In an exasperated voice “Why is it so hard to get designers in open source.” I hear this all the time. Well firstly, it depends on what sorts of skills you’re talking about. Just like in code, there are small tactical problems that are good first bugs. Even the simplest issue requires a knowledge of the design patterns that the site employs.

Many of the bugs, however, require a deep understanding of why the product exists in the marketplace and a thorough understanding of the research that underpins the project. These strategic questions are analogous to what a software architect would do. I was on the Persona project full time for three months before I felt confident making significant choices about UX.

Open source generally isn’t welcoming to designers. A shock, I know! There are many reasons for this.

  1. In general, coders don’t know what to expect from us. My conception of what I do often bears little resemblance to what coders think I do. When I join a team that’s never worked closely with a UX designer, I have to educate them. Otherwise, there’s a gap of misunderstanding that leads to stress and unhappiness. We get up in your business and ask you to change things that you don’t want to change because
    • It seems trivial and unimportant.
    • Conversely, it’s too hard.
    • You don’t agree.
  2. Ultimately, we’re beholden to convince a dev to implement our bug, likely because we don’t code or even if we do it’s not the best use of our time to be implementing. (If you want to pick a fight, insult a designer by asking why we don’t “just learn to code.”) We’re starting from a disadvantaged position. In version control systems such as github, code talks and designers don’t speak the language.
  3. Probably the most daunting question for projects without any design lead that has the trust of the team is, how do the devs know if the proposed design is correct? Without that trust, bugs quickly devolve into nasty arguments. How you build that trust has been the subject of entire books. But the question remains, who and how do you approve a mockup? The code review process works great for just that… code.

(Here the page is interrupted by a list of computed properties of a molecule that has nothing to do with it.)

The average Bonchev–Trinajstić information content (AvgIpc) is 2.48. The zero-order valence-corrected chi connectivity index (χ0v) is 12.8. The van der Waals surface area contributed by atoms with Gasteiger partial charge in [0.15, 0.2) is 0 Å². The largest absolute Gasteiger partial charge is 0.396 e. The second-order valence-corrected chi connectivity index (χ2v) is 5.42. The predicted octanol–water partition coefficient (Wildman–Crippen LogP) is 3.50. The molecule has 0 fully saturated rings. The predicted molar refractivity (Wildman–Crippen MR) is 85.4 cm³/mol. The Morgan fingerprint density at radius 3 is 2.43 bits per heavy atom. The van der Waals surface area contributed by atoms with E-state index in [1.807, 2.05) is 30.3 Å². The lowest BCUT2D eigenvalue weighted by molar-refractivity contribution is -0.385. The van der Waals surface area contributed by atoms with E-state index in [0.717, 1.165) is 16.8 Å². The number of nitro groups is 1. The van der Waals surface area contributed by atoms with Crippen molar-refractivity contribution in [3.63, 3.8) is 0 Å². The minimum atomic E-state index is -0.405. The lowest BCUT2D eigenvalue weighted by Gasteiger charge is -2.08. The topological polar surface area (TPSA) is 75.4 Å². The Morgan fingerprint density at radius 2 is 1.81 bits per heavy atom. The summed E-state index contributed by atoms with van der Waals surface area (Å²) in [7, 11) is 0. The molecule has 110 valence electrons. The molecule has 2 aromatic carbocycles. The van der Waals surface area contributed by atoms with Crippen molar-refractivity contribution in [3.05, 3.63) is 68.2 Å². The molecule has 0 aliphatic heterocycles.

4. Github issues and their parallels track problems at a level of granularity that’s useful for devs. The UX problems that constitute my work are of a much larger granularity. When I add such a strategic issues to the tracker, it makes devs uncomfortable. There’s nothing actionable here. There’s nothing to implement. My job is to think through big issues. By the time I’ve converted it into something a dev would recognize as a bug, my work is done. Thus, representing the work of a designer requires a shift in culture of the dev team so that they won’t close down my issues.
  5. My UX bugs are all tracked publicly in Persona’s github and yet I can count on one hand the number of UX volunteers that have contributed to the project. It’s not that there aren’t any good first bugs, its that there is a shortage of UX/UI designers in the market. Yes, I’m sure Mozilla could do a better job of getting designers to volunteer. We know it and we’re working on it.

The solutions to all these problems lie in communication and building a trusted relationship. It’s a higher barrier for designers that takes time to overcome. I’ve found all of my team to be receptive when I’ve taken the time to explain the principles that guide my decisions. I work with an awesome group of super smart folks! They just need to know I’ve got this handled. The longer we work together, the more shorthanded my explanations can be. Designers start by renovating small stuff and move up to innovating as they build their reputation. As the paid UX designers in Mozilla change the culture, it will become more welcoming because we will have laid the groundwork. Recommended reading: How to socialize UX into your project and the post I wrote a year ago about design leadership.

And yes, we are actively hiring. It’s an amazing place to work. If there’s a specific position you’re interested in, send a holler to me directly at crystal@mozilla.com.